Though Curaçao’s little, uninhabited, sister island – called Klein Curaçao (klein means “little”) – is well known as a popular day-trip destination for snorkelers and divers, its history is something of a mystery to most who visit.
There’s not much to see on the barren, scrubby island save an ancient crumbling lighthouse and the massive rusty wreck of the oil tanker Maria Bianca Guidesman. But throughout the ages, the little rock has hosted some surprising guests.
During the slave era, the island was used as a quarantine station. Later, mainland farmers used it as grazing land for goats. The island was once very fertile, but the goats made quick work of that. The loss of grass coverage combined with seabird guano (as the island was always an important nesting site), created phosphate, a much coveted material in the late 1800s. In 1871, Englishman John Godden saw an opportunity to profit from the phosphate and mined it unimpeded until the island was completely barren.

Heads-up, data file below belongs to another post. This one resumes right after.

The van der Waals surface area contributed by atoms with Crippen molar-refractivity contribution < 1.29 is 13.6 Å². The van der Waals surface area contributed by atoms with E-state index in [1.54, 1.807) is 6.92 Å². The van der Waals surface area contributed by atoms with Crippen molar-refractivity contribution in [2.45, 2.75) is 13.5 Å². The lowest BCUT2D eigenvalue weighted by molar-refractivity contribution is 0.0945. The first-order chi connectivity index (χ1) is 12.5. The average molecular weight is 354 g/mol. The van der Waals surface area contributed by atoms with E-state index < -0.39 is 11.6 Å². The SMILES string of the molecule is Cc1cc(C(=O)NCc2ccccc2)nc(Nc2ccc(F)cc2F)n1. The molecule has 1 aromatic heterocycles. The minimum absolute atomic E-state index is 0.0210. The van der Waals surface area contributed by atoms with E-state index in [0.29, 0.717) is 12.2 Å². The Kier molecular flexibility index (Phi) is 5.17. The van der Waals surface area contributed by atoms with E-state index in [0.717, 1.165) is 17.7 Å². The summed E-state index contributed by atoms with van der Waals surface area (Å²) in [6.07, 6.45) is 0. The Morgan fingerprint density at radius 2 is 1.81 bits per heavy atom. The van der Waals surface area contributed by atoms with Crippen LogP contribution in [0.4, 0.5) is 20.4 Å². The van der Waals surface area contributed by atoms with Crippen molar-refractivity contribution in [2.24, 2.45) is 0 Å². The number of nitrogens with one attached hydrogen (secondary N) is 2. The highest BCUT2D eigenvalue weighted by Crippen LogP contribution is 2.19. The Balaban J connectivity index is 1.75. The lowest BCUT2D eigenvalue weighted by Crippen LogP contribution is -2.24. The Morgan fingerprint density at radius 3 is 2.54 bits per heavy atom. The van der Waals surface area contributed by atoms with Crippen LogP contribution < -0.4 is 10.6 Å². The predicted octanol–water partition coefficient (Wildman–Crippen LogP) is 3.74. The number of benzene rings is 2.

Perhaps the most surprising past occupants of this little rock were the Germans. In 1888, the Dutch did not seem to mind when German naval engineers descended on the island intent on building a naval shipyard and using it as a base for a Deutsche Karibik, a German Caribbean Colony. The project never came to fruition, however, as tropical storms washed away the foundations of the new wharf and the Germans ran out of money to fund reconstruction.
Today, besides the day-trippers, the virgin white-sand beaches of Klein Curaçao still attract nesting sea turtles who return as they have for thousands of years.
by Susan Campbell